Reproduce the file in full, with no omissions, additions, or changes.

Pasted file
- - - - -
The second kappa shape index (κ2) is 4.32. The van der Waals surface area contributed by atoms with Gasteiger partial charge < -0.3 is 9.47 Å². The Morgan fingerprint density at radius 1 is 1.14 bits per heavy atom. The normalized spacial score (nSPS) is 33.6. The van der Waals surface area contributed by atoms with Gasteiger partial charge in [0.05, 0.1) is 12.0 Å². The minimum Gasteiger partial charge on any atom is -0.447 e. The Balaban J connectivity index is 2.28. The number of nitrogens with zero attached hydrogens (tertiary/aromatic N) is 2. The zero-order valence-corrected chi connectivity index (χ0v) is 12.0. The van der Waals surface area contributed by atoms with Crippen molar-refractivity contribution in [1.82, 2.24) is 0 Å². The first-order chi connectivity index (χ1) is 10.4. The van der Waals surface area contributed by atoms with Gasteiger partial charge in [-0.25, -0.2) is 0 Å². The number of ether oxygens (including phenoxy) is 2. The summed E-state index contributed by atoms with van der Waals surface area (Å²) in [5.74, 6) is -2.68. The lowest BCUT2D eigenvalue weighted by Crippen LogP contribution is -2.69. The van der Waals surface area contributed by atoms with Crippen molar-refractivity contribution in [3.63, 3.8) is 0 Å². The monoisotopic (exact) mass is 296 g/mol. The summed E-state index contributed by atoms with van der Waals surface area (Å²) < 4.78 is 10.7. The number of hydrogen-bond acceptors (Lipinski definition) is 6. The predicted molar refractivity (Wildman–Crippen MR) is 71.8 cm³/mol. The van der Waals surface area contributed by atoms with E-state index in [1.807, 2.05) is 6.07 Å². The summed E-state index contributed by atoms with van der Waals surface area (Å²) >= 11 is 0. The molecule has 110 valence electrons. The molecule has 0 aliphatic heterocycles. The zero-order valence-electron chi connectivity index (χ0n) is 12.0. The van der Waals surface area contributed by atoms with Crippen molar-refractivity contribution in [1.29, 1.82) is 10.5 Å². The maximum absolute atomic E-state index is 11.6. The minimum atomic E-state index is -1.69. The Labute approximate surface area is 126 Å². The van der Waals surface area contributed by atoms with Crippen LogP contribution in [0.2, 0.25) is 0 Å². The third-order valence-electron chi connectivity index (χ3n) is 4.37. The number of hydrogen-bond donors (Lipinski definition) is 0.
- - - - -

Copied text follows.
The second kappa shape index (κ2) is 4.32. The van der Waals surface area contributed by atoms with Gasteiger partial charge < -0.3 is 9.47 Å². The Morgan fingerprint density at radius 1 is 1.14 bits per heavy atom. The normalized spacial score (nSPS) is 33.6. The van der Waals surface area contributed by atoms with Gasteiger partial charge in [0.05, 0.1) is 12.0 Å². The minimum Gasteiger partial charge on any atom is -0.447 e. The Balaban J connectivity index is 2.28. The number of nitrogens with zero attached hydrogens (tertiary/aromatic N) is 2. The zero-order valence-corrected chi connectivity index (χ0v) is 12.0. The van der Waals surface area contributed by atoms with Crippen molar-refractivity contribution in [1.82, 2.24) is 0 Å². The first-order chi connectivity index (χ1) is 10.4. The van der Waals surface area contributed by atoms with Gasteiger partial charge in [-0.25, -0.2) is 0 Å². The number of ether oxygens (including phenoxy) is 2. The summed E-state index contributed by atoms with van der Waals surface area (Å²) in [5.74, 6) is -2.68. The lowest BCUT2D eigenvalue weighted by Crippen LogP contribution is -2.69. The van der Waals surface area contributed by atoms with Crippen molar-refractivity contribution in [3.63, 3.8) is 0 Å². The monoisotopic (exact) mass is 296 g/mol. The summed E-state index contributed by atoms with van der Waals surface area (Å²) < 4.78 is 10.7. The number of hydrogen-bond acceptors (Lipinski definition) is 6. The predicted molar refractivity (Wildman–Crippen MR) is 71.8 cm³/mol. The van der Waals surface area contributed by atoms with E-state index in [1.807, 2.05) is 6.07 Å². The summed E-state index contributed by atoms with van der Waals surface area (Å²) >= 11 is 0. The molecule has 110 valence electrons. The molecule has 0 aliphatic heterocycles. The zero-order valence-electron chi connectivity index (χ0n) is 12.0. The van der Waals surface area contributed by atoms with Crippen molar-refractivity contribution in [1.29, 1.82) is 10.5 Å². The maximum absolute atomic E-state index is 11.6. The minimum atomic E-state index is -1.69. The Labute approximate surface area is 126 Å². The van der Waals surface area contributed by atoms with Crippen LogP contribution in [0.2, 0.25) is 0 Å². The third-order valence-electron chi connectivity index (χ3n) is 4.37. The number of hydrogen-bond donors (Lipinski definition) is 0.